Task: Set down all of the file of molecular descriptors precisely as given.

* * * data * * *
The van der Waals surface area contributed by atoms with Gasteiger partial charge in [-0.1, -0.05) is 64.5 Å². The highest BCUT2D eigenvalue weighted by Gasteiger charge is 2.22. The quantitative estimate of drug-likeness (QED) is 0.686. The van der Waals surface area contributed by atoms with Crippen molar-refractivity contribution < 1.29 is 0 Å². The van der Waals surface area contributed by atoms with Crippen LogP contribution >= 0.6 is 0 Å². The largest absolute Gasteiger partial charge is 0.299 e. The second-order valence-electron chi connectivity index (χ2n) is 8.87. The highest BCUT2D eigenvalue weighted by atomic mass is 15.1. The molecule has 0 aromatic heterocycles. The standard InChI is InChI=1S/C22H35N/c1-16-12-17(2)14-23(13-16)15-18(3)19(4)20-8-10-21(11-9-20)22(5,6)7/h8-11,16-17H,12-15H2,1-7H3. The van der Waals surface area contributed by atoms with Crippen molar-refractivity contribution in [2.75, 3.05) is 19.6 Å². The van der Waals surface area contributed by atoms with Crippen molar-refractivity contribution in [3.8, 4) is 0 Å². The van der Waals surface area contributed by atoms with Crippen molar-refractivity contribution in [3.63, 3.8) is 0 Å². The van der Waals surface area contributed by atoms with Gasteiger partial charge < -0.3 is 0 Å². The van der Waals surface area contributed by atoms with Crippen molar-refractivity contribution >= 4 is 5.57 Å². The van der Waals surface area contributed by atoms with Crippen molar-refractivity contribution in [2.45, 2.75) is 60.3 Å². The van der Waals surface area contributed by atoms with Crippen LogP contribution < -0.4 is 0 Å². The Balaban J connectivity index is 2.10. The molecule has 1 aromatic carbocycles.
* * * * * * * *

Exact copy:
The van der Waals surface area contributed by atoms with Gasteiger partial charge in [-0.1, -0.05) is 64.5 Å². The highest BCUT2D eigenvalue weighted by Gasteiger charge is 2.22. The quantitative estimate of drug-likeness (QED) is 0.686. The van der Waals surface area contributed by atoms with Crippen molar-refractivity contribution < 1.29 is 0 Å². The van der Waals surface area contributed by atoms with Crippen LogP contribution >= 0.6 is 0 Å². The largest absolute Gasteiger partial charge is 0.299 e. The second-order valence-electron chi connectivity index (χ2n) is 8.87. The highest BCUT2D eigenvalue weighted by atomic mass is 15.1. The molecule has 0 aromatic heterocycles. The standard InChI is InChI=1S/C22H35N/c1-16-12-17(2)14-23(13-16)15-18(3)19(4)20-8-10-21(11-9-20)22(5,6)7/h8-11,16-17H,12-15H2,1-7H3. The van der Waals surface area contributed by atoms with Crippen molar-refractivity contribution in [2.75, 3.05) is 19.6 Å². The van der Waals surface area contributed by atoms with Crippen molar-refractivity contribution in [3.8, 4) is 0 Å². The van der Waals surface area contributed by atoms with Crippen molar-refractivity contribution in [3.63, 3.8) is 0 Å². The van der Waals surface area contributed by atoms with Gasteiger partial charge < -0.3 is 0 Å². The van der Waals surface area contributed by atoms with Crippen molar-refractivity contribution >= 4 is 5.57 Å². The van der Waals surface area contributed by atoms with Crippen molar-refractivity contribution in [2.45, 2.75) is 60.3 Å². The van der Waals surface area contributed by atoms with Crippen LogP contribution < -0.4 is 0 Å². The Balaban J connectivity index is 2.10. The molecule has 1 aromatic carbocycles.